Diminished Structural Brain Integrity in Long-term Cannabis Users Reflects a History of Polysubstance Use.

Journal Article (Journal Article)


Cannabis legalization and use are outpacing our understanding of its long-term effects on brain and behavior, which is fundamental for effective policy and health practices. Existing studies are limited by small samples, cross-sectional measures, failure to separate long-term from recreational use, and inadequate control for other substance use. Here, we address these limitations by determining the structural brain integrity of long-term cannabis users in the Dunedin Study, a longitudinal investigation of a population-representative birth cohort followed to midlife.


We leveraged prospective measures of cannabis, alcohol, tobacco, and other illicit drug use in addition to structural neuroimaging in 875 study members at age 45 to test for differences in both global and regional gray and white matter integrity between long-term cannabis users and lifelong nonusers. We additionally tested for dose-response associations between continuous measures of cannabis use and brain structure, including careful adjustments for use of other substances.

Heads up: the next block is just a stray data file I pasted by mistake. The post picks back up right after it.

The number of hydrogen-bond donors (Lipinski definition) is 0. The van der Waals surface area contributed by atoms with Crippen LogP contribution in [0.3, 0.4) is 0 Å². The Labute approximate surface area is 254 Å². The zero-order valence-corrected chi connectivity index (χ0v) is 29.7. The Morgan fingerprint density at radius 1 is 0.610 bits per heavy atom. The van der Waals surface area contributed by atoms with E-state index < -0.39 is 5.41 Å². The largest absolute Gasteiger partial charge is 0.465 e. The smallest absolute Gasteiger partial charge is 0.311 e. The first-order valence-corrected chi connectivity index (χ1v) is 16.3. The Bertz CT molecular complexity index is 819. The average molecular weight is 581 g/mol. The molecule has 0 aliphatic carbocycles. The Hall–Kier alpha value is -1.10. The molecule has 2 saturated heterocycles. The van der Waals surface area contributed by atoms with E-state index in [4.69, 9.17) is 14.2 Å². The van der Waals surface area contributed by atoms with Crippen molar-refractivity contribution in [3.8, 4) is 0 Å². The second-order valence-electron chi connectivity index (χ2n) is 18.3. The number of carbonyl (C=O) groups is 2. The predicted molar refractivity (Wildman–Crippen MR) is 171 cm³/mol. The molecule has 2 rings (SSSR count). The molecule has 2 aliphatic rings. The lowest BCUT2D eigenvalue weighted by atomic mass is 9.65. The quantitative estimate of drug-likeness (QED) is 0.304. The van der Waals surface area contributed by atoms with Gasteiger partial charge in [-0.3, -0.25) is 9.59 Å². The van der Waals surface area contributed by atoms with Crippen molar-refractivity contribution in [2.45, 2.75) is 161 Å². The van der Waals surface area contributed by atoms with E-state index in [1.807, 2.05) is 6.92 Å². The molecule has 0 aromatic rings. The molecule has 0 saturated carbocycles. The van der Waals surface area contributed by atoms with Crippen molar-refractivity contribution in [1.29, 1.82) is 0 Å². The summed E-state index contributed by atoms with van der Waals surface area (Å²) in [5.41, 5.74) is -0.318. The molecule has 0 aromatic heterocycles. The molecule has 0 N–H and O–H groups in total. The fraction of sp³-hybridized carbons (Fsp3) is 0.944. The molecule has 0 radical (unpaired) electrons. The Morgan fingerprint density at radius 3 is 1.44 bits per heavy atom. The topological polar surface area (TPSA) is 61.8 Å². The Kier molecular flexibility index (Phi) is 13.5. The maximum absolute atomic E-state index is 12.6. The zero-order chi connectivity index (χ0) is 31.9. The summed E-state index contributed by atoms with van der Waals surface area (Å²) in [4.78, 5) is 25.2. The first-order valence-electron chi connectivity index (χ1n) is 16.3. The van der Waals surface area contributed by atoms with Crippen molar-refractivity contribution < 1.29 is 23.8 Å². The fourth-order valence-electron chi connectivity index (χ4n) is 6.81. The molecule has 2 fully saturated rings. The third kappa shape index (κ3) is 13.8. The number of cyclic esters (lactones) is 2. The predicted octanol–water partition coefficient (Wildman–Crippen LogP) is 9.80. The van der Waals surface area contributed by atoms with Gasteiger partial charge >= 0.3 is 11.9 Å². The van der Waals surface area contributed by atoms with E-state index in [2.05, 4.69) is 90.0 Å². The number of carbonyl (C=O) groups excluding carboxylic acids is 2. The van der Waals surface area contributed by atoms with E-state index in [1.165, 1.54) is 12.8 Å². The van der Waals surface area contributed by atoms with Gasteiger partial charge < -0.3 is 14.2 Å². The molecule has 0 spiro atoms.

Long-term cannabis users had a thinner cortex, smaller subcortical gray matter volumes, and higher machine learning-predicted brain age than nonusers. However, these differences in structural brain integrity were explained by the propensity of long-term cannabis users to engage in polysubstance use, especially with alcohol and tobacco.


These findings suggest that diminished midlife structural brain integrity in long-term cannabis users reflects a broader pattern of polysubstance use, underlining the importance of understanding comorbid substance use in efforts to curb the negative effects of cannabis on brain and behavior as well as establish more effective policy and health practices.

Full Text

Duke Authors

Cited Authors

  • Knodt, AR; Meier, MH; Ambler, A; Gehred, MZ; Harrington, H; Ireland, D; Poulton, R; Ramrakha, S; Caspi, A; Moffitt, TE; Hariri, AR

Published Date

  • December 2022

Published In

Volume / Issue

  • 92 / 11

Start / End Page

  • 861 - 870

PubMed ID

  • 36008158

Pubmed Central ID

  • PMC9637748

Electronic International Standard Serial Number (EISSN)

  • 1873-2402

International Standard Serial Number (ISSN)

  • 0006-3223

Digital Object Identifier (DOI)

  • 10.1016/j.biopsych.2022.06.018


  • eng